Deposit standoff benefits community banks for now

5. October 2017.

By Nathan Stovall and Chris Vanderpool, S&P Global Market Intelligence staff writers

Many community bank deposit bases should be less rate-sensitive than their larger counterparts, but the institutions shouldn’t get lulled into a false sense of security.

Community banks, which have less than $10 billion in assets, have reported only modest increases in deposit costs over the 18-month period ended June 30, lagging the increases experienced by larger institutions. The relatively modest gains in funding costs have allowed community bank margins to expand somewhat this year even as loan yields declined amid persistent competition for quality credits.

S&P Global Market Intelligence expects community bank margins to rise in the second half of 2017, finishing the year 2 basis points above 2016 levels.

Community banks have held deposit costs fairly steady in part because many of them operate in rural markets where they face less competition, while others claim they maintain more favorable pricing due to superior service. There seems to be some truth in this as the group has boasted lower deposit betas than bigger institutions.

Betas, or the percentage of changes in market rates institutions pass on to their customers, at community banks were only 7% in 2016 and rose to 10% through the first six months of 2017, compared to 12% and 13.5% across the whole U.S. banking industry. Community banks trailed their larger counterparts during the last tightening cycle as well.

The lower betas at community banks have largely offset the continued pressure on loan yields, which dipped to 4.76% through the first half of 2017 from 4.77% in 2016. While short-term rates rose during that six-month period, community bank loan yields actually fell because the institutions have much higher concentrations of loans based on long-term rates such as commercial real estate loans and mortgages. And many of those credits were originated when long-term rates traded near historical lows in 2015 and 2016.

Loan yields should rebound during the remainder of 2017, benefiting from higher rates than seen in recent years as well as slight improvements in loan growth when compared to the lackluster activity witnessed in the first quarter.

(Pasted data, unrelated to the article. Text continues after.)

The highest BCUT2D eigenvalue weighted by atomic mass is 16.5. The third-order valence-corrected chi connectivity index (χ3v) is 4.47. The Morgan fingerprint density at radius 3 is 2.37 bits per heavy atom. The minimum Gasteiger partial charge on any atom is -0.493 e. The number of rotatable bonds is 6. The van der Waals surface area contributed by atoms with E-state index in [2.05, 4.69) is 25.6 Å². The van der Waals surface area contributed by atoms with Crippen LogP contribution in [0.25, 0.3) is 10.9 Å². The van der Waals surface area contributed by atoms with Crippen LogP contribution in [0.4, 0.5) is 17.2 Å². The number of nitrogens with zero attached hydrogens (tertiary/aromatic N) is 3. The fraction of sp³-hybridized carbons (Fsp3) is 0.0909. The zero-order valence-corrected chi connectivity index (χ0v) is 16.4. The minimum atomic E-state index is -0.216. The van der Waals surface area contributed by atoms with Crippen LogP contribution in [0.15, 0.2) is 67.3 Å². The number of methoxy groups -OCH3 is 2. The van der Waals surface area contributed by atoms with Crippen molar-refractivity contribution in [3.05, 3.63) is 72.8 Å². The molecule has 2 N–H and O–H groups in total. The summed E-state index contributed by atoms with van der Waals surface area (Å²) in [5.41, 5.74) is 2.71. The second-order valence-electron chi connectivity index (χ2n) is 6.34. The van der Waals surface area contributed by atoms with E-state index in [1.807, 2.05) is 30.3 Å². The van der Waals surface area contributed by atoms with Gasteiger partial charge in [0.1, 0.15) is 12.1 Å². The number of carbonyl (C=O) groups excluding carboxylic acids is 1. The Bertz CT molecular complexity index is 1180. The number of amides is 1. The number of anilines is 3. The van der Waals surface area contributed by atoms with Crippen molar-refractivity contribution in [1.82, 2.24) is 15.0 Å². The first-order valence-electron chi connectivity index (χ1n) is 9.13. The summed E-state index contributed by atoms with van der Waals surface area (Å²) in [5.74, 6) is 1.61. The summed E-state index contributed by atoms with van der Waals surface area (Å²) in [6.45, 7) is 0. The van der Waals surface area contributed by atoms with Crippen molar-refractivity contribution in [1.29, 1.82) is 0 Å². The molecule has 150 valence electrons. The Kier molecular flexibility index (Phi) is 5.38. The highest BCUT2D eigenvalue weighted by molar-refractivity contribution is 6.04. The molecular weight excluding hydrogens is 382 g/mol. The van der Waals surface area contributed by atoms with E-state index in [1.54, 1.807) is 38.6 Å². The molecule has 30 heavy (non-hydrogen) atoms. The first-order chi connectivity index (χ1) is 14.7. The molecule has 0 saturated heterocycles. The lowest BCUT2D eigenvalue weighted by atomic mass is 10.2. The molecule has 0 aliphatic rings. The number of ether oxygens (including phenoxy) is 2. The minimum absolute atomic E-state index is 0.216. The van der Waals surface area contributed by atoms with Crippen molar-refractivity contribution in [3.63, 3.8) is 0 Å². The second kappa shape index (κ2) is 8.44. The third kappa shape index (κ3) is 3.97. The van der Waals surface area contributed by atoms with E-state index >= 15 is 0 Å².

Want more banking news and analysis?

Get banking news, insights and solutions delivered to your inbox each week.

That yield expansion will be followed by continued increases in deposit costs as competition for core funding begins to heat up and the impact of rate hikes in March and June flows through the markets. Most bankers believed the Fed’s latest rate hike in June would bring the greatest changes in customer behavior since the gap between deposits and other investment alternatives has begun to narrow. The regulatory community has also recently flagged some changes in the funding environment, with the FDIC highlighting that examiners have seen liquidity stress at a handful of banks.

Community banks in particular might soon feel greater competition from credit unions. Credit unions often tout that they offer better rates on deposit products for their members, but those institutions have not reported increases in deposit costs over the last few years even as their banking counterparts have started to lift rates.

That appears to be changing, however, as credit unions below $10 billion in assets have begun to offer higher CD rates. The average rate on 1-year CDs with minimum balances of $10,000 offered by those institutions has increased 8 basis points since March 10—just days before the Fed first raised short-term rates—and 4 basis points since June 30.

The rate boost since mid-March matches the increase by the banking industry, suggesting that the deposit pricing gap between credit unions and banks is narrowing, which could spur even more competitive deposit pricing across the market.

Among community banks, deposit betas have been the highest in the mid-Atlantic and Southwest regions over the last two years. Deposit costs for banks in the mid-Atlantic region—which includes Maryland; Washington, D.C.; Delaware; Pennsylvania; New Jersey; and New York—have been the highest in the industry during that time frame. The mid-Atlantic states are home to some of the most sought-after and competitive markets in the U.S., and banks in the area also carry some of the highest loan-to-deposit ratios in the country, lagging only the Northeast.